If his coalition loses its supermajority in the Diet this summer, Abe’s plans may not be so grand.Abe is in a historically strong position to attempt it with supermajorities in the Diet, but faces resistance to prioritizing constitutional changes over other focus areas, such as the economy, even within the conservative LDP. Outside the LDP, Abe would either have to make concessions with the Komeito or risk his party’s longstanding coalition, since the Komeito has dovish views on the role of the military and has traditionally stood by Japan’s pacifist stance. Public opinion also isn’t exactly on Abe’s side. According to a recent poll by national broadcaster NHK, only 23 percent supported holding discussions soon on revision, while 50 percent indicated that the process should not be rushed. Even in the rosiest scenarios, any possibility of revising the constitution hinges fully on the upper house elections this summer and Abe’s ability to maintain his coalition’s supermajority.
Abe has prioritized two other potential legacy areas that have long been elusive to Japanese leaders. First, he has pushed for a resolution to the long-running saga involving Japanese nationals abducted by North Korea. In 2002, after then-Prime Minister Junichiro Koizumi visited Pyongyang, five Japanese citizens were returned to much fanfare in Tokyo. The short detente quickly ended, however, when North Korea claimed that the remaining suspected abductees were dead, missing, or had never been taken to begin with. Successive leaders, Abe included, have failed to produce any more meaningful progress, and it seems unlikely that Abe will break this trend. Pyongyang feels that it has considerable leverage now with Japan, considering both its warmer relations with South Korea, which is in the midst of its own nasty row again with Tokyo over historical grievances and other issues, and its improving ties with China and the United States. There is frankly no urgency for North Korea to resolve the abductions with Japan, which all but eliminates any chance for a political win for Abe on the matter.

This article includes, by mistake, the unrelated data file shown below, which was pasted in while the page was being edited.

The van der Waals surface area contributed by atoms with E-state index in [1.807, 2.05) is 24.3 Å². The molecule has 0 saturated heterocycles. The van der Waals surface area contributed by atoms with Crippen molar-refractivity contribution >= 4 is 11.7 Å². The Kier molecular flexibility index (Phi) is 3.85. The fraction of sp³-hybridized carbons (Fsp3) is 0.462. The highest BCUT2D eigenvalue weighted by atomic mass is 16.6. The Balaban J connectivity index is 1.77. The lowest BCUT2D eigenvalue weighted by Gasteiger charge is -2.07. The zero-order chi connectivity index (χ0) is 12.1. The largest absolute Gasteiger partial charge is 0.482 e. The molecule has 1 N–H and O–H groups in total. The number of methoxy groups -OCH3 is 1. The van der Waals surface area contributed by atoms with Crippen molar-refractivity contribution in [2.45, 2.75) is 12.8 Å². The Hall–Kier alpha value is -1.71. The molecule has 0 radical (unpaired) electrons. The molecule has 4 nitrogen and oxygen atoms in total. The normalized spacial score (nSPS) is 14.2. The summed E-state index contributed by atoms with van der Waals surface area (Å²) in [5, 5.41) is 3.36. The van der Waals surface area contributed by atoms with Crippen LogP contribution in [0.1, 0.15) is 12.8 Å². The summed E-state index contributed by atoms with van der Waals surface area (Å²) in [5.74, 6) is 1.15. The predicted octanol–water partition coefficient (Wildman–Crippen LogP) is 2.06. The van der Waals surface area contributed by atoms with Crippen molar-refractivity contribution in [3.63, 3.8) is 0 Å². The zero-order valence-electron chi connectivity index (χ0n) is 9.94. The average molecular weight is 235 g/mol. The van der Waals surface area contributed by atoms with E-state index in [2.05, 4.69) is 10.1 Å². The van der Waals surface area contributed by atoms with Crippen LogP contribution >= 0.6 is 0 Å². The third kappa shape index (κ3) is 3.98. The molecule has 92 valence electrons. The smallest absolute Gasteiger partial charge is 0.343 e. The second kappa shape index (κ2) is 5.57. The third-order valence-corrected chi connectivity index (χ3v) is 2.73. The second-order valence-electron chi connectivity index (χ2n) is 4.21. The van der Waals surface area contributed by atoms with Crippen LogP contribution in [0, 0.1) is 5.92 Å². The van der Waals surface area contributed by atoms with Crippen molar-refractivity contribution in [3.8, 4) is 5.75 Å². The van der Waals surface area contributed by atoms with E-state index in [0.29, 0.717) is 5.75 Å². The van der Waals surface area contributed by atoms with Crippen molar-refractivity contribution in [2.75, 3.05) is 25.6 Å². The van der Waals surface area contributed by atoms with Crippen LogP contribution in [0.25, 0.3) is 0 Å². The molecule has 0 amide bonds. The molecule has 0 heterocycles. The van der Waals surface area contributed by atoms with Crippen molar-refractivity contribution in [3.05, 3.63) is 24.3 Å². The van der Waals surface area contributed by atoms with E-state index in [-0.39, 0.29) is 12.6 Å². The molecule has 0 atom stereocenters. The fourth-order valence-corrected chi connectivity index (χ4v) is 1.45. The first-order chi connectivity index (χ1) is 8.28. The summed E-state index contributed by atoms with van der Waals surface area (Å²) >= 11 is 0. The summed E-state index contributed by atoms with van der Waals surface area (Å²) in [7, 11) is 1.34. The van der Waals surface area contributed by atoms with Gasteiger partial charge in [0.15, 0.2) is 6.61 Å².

The second legacy area would be a resolution of the decades-old dispute with Russia over the Southern Kuril Islands, referred to as the Northern Territories in Japan. There are four islands in dispute—Etorofu, Kunashiri, Habomai and Shikotan—which Russia has administered since the Soviet Union seized them at the end of World War II. Tokyo has long insisted that all four be returned to Japan, despite the lack of any real intention from Moscow to acquiesce to such demands. Abe has met with Putin on 25 occasions since 2013, but it’s unlikely that Russia will budge on any compromise that involves ceding territory to Japan. As Russian Foreign Minister Sergei Lavrov stressed earlier this month—ahead of Abe’s latest visit to Russia on Jan. 22—Japan must first accept Russia’s sovereignty over the islands in dispute before any steps could be made to sign a peace treaty to officially end their World War II-era hostilities.
Beyond these stubborn issues, the Abe administration will have its hands full this year on a number of other foreign policy files, including managing risks from the potential for a deal or quid pro quo between the U.S. and North Korea that might soften Washington’s insistence that Pyongyang verifiably dismantle its nuclear and missile inventories, including short- and medium-range missiles that are of top concern to Japan. Tokyo must also continue to navigate a complex relationship with China that, despite modest improvements, remains plagued by mistrust. Finally, Japan’s cyclically troubled relationship with South Korea now appears to be hitting its nadir with a series of vitriolic and public spats over historical issues and, most recently and of deep concern, military tensions. But perhaps the biggest wildcard for Abe on the foreign policy front will be his ability to manage relations with the U.S. under Donald Trump, who has pressed Japan hard to come to the table and agree on a bilateral trade deal after he spurned Japan by withdrawing from the TPP.
This is the forecast ahead as Abe looks to balance his steady stewardship and remarkably long tenure with his deep desire to a produce a lasting historical legacy.